Copyright Protection Stressed at AAP Meeting
Jim Milliot -- 2/19/01

The protection of intellectual property in an increasingly globalized and technology-driven media world was touched on by a number of speakers at the Association of American Publishers annual meeting held February 7-8 in Washington, D.C.

At the conference's opening business meeting it was announced that the association had increased its antipiracy budget by $750,000 for the coming year. Susan Pia, AAP's deputy director of international trade relations, said the association's new strategy is to "go after the big players, the sharks," who are involved in piracy efforts around the world. Pia noted that the development of new technology, particularly print-on-demand technology, was posing new challenges for the AAP, observing that it is very difficult to determine between legitimate and pirated POD products. Pia told the publishers the AAP is giving top priority to stemming piracy in Thailand, Malaysia and South Korea.

In her address, Playboy Inc. chairmanChristie Hefner discussed the need for publishers to protect First Amendment rights in relation to the Internet. Hefner said she is concerned that governments will want to regulate the Web as much as possible. Hefner warned that if foreign countries are allowed to impose restrictions on what is delivered via the Internet, the free flow of ideas could be curtailed. "It's critical for the book industry to add its voice to those looking to protect online information distribution and defend the right of people to receive and read constitutionally protected materials," Hefner said.

Among the meeting's speakers, the staunchest proponent of the need to improve copyright protection was News Corp. president Peter Chernin. Chernin called strengthening copyright the most important issue for not just book publishers, but for all media companies. Without adequate copyright protection, "any content-based business is in jeopardy on the Web, and book publishers are in danger of being extinguished in a matter of years," Chernin warned. While the development of the Internet has given more people greater access to information, Chernin said that d sn't mean consumers have the right to "shoplift online."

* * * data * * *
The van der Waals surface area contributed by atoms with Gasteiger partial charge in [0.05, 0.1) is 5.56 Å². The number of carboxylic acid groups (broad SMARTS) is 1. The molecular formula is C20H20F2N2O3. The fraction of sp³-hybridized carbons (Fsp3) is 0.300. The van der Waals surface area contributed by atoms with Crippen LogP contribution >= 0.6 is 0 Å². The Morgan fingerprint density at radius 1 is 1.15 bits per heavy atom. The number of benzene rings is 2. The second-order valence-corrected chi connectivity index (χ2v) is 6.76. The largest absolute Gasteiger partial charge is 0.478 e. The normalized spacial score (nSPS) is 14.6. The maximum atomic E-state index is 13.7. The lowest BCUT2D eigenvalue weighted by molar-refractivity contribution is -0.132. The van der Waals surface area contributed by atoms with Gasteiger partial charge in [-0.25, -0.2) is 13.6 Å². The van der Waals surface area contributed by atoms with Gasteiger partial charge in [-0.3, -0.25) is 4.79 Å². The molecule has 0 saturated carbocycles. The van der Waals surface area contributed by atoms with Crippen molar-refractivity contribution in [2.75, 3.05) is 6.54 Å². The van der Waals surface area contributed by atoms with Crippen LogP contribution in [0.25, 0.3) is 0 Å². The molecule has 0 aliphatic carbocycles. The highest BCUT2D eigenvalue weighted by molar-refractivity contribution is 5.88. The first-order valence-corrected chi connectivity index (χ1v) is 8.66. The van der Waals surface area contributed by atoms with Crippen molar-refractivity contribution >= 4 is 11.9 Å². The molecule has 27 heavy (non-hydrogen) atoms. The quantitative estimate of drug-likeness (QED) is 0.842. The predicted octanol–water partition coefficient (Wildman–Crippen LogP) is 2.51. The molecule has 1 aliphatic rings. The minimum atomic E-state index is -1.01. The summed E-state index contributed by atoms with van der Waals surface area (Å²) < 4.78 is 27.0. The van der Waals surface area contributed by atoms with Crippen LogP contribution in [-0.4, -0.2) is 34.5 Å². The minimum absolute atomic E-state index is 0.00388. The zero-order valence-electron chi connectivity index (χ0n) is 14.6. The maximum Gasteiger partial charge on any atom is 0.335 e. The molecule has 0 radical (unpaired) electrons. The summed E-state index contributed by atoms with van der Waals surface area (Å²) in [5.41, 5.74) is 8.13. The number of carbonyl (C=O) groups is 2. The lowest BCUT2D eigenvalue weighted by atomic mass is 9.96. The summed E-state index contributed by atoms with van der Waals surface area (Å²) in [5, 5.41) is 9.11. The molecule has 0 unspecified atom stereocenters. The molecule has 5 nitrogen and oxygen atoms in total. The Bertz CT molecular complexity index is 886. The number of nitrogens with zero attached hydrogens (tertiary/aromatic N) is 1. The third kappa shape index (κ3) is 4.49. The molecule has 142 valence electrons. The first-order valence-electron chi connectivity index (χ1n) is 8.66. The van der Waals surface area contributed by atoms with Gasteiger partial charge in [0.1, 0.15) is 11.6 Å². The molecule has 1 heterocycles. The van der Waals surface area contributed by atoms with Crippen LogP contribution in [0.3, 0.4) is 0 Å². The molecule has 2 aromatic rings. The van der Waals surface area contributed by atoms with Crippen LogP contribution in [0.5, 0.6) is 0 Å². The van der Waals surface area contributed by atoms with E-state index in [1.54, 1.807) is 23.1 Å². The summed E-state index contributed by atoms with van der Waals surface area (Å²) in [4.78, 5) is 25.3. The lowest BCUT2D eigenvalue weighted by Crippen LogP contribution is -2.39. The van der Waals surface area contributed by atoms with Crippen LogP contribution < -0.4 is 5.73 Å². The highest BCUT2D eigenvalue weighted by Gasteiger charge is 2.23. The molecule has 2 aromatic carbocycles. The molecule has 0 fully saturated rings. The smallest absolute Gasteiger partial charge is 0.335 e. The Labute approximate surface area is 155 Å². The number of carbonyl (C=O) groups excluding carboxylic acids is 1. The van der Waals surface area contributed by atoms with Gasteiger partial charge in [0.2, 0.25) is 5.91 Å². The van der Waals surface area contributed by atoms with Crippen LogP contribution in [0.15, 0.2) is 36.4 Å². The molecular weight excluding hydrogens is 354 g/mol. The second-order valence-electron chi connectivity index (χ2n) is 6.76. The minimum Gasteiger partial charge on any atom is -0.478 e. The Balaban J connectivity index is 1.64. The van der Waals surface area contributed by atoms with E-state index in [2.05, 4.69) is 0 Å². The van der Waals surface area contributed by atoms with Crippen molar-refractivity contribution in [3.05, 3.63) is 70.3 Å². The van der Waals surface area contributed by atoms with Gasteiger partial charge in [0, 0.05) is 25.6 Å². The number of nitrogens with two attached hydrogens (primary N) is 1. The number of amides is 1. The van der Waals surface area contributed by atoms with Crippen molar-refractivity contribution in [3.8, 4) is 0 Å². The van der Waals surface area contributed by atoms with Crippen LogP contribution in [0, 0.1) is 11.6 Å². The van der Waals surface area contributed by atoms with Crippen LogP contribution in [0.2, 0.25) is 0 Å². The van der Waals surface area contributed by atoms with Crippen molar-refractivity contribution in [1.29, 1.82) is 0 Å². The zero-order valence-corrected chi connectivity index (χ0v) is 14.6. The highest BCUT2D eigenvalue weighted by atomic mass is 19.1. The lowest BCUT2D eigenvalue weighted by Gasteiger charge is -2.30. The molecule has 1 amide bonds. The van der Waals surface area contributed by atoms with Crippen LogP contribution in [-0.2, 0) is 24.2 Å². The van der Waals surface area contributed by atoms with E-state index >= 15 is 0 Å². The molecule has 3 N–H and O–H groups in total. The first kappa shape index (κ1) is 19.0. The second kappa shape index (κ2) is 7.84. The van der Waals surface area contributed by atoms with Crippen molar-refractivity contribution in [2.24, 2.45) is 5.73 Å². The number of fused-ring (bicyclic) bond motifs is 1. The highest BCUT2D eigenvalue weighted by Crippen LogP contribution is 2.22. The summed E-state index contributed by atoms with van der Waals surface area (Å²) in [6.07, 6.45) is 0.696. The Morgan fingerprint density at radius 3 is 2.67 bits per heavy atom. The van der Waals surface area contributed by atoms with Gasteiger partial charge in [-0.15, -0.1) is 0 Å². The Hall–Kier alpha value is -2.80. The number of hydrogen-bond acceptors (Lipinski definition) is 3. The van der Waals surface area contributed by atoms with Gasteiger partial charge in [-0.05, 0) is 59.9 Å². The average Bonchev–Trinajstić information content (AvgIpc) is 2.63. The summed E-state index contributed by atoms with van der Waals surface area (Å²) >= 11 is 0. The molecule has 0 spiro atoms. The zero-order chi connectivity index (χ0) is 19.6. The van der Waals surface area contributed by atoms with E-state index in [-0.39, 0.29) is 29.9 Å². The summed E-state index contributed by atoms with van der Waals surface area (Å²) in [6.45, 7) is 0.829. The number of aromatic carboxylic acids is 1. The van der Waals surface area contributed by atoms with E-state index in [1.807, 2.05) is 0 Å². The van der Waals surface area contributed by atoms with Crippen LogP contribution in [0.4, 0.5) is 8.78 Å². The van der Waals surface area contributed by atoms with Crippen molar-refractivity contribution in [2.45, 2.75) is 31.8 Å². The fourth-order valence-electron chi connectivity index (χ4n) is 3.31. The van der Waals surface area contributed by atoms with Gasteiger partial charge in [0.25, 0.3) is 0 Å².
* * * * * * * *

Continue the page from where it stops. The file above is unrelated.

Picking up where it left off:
Chernin urged book publishers to join with other media companies to ask Congress to pass new laws that will prevent "online looting" of copyrighted materials. According to Chernin, new legislation is needed that guarantees publishers' control of not only the integrity of an original work, but of the extent and duration of users' access to that work, the availability of data about the work and restrictions on forwarding the work to others. "Without broad-based support for these essential rights, all providers of content, owners of copyrights and especially publishers of books are at risk of extinction," Chernin said.

Chernin's remarks also included a defense of the ownership of American trade houses by global media companies. He argued that rather than being the death knell that some had predicted, the rise in corporate ownership has allowed a number of trade houses--backed by the resources of their parent companies--to thrive and to "produce a wider range of books with greater ambition and confidence than would ever be possible for an independent press." But while larger publishers may be producing a diverse range of titles, they shouldn't necessarily produce more books, Chernin advised, noting that more titles are published now than at any time in history. "It's a publisher's job not to add to the flood. Publishing houses must be more discerning than ever not only about how to market their titles but about which titles to produce in the first place."

Chernin refuted the notion that large media companies are only interested in squeezing out the last nickel of profits from their publishing divisions. Owning a book publisher "makes a company like News Corp. a player in the world of ideas," he maintained. "What makes a publisher so valuable to a parent company is its ability to make good books, not just to make fiscal year profits."

The mandatory e-book presentation was given by Gemstar-TV Guide International chairman Henry Yuen. Yuen acknowledged that the e-book industry faces a "transitional danger"; book publishers and others are currently investing millions of dollars to develop new systems and services, but the market at present is a very small one. Yuen urged publishers not to be discouraged, noting that Gemstar is "determined to make e-books into a success."

Yuen said that the e-book market still needs "more devices, more content, more consumers and better gadgets." He predicted that the ideal e-book--one that is less than $100, weights eight ounces, has a color monitor and a six-month battery life--should be available by late 2002 or early 2003. Yuen estimated that RCA shipped between 35,000 and 50,000 REB 1100/1200 e-book machines late last year, and he indicated that he expects the distribution of devices to greatly expand this year. Gemstar's own expansion plans include entering the French, German and U.K. markets this year, while in the U.S. the company is holding discussions about expanding into the library market.

In some AAP housekeeping notes, association president and CEO Pat Schr der signed a new three-year contract. Peter Mayer of the Overlook Press, Robert Flaherty of the Brookings Institute Press and Joseph Reynolds of Bell & Howell Information & Learning were elected to the AAP board. Total AAP membership is now at 310 companies.